Sirens have pierced the air in Israel’s southern Negev province near the secretive Dimona nuclear facility
Sirens have pierced the air in Israel’s southern Negev province near the secretive Dimona nuclear facility, with reports of multiple blasts heard far away from the site and anti-missile systems responding.
The sirens were heard in Abu Qrenat – a village some 13 miles (21km) northwest of The Shimon Peres Negev Nuclear Research Center in the Negev desert – following reports of explosions from the vicinity of the nuclear facility on Thursday morning, according to the Jerusalem Post. A military spokesperson said the incident resulted in no casualties.
Unconfirmed footage has circulated on social media, in which a siren can be heard blaring in the distance. The location the video was captured is unclear. Another clip purporting to show the moment a missile was intercepted by Israel’s defense systems has also made the rounds.
The Israeli Defense Forces issued a statement online confirming that sirens had been activated in the village, adding in a follow-up that officials believe a surface-to-air missile was launched from Syrian territory and that a counter attack had been carried out. “ In response… the IDF attacked the battery that launched the missile and other surface-to-air missile batteries in Syrian territory,” the military said.
A Reuters journalist some 56 miles (90km) away from Dimona reported hearing an explosion moments before the military alerted residents of the incident by text message, while the Post cited Israelis who said they heard “loud explosions” that “shook the houses” as far away as Jerusalem.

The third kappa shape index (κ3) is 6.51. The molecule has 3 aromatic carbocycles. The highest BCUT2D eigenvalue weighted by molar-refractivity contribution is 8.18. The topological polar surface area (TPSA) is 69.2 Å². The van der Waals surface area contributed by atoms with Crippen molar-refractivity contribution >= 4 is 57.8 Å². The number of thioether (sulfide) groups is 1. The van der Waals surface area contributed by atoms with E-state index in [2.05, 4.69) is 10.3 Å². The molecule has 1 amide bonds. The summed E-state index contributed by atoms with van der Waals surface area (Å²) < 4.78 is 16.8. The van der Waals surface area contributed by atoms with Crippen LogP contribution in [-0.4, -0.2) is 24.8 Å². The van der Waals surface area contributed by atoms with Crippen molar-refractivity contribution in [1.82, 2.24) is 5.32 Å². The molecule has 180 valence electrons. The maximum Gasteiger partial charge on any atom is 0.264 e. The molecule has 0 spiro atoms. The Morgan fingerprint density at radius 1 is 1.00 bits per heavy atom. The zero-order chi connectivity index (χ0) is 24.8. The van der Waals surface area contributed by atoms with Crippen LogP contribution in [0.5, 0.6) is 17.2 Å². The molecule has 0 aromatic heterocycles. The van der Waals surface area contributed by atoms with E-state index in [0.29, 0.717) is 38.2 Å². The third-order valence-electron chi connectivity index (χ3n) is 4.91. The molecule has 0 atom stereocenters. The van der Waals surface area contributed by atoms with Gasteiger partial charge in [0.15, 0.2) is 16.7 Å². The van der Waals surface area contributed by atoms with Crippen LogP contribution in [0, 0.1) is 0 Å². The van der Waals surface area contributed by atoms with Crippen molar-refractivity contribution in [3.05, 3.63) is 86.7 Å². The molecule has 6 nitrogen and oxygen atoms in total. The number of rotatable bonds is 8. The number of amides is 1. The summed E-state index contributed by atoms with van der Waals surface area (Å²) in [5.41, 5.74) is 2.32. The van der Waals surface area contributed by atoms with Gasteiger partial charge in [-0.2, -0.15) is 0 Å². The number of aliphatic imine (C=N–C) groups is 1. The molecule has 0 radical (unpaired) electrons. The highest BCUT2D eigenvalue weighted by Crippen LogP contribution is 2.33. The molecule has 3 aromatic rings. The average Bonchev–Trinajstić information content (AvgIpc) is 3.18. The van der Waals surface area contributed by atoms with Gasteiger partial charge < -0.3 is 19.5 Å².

IDF spokesperson Hidai Zilberman later told Post reporter Anna Ahronheim that a long-range SA-5 missile was used in the apparent attack, which he said was fired toward Israel and exploded in the southern Negev. The launch came amid Israeli strikes on Syria, he added without elaborating.
While the Israeli military rarely confirms strikes on Syria, Prime Minister Benjamin Netanyahu has boasted of “hundreds” of bombing raids on Syrian territory throughout the country’s years-long civil war against jihadist militant groups. Tel Aviv has also frequently vowed to challenge Iran’s presence in Syria, where it has supported the government’s war effort, arguing that Tehran will use the country as a staging area from which to launch attacks.
Beginning operations in the 1960s, the Dimona nuclear facility contains one of Israel’s few nuclear reactors. While Israeli officials maintain the site is used for research alone, in 1986 a former technician at Dimona, Mordechai Vanunu, claimed the facility is part of an undeclared nuclear weapons program, passing photos and detailed technical descriptions to British media outlets which appeared to validate his explosive allegations. Vanunu was later captured by Mossad agents in Italy, brought back to Israel and tried for treason and espionage. He has since been released from prison, but remains in Israel under heavy restrictions.
Based on Vanunu’s revelations, the Times estimated that, in 1986, Israel had enough fissile material for some 20 hydrogen bombs and 200 fission bombs, though the country has maintained a policy of “nuclear ambiguity” and has never publicly acknowledged any weapons program.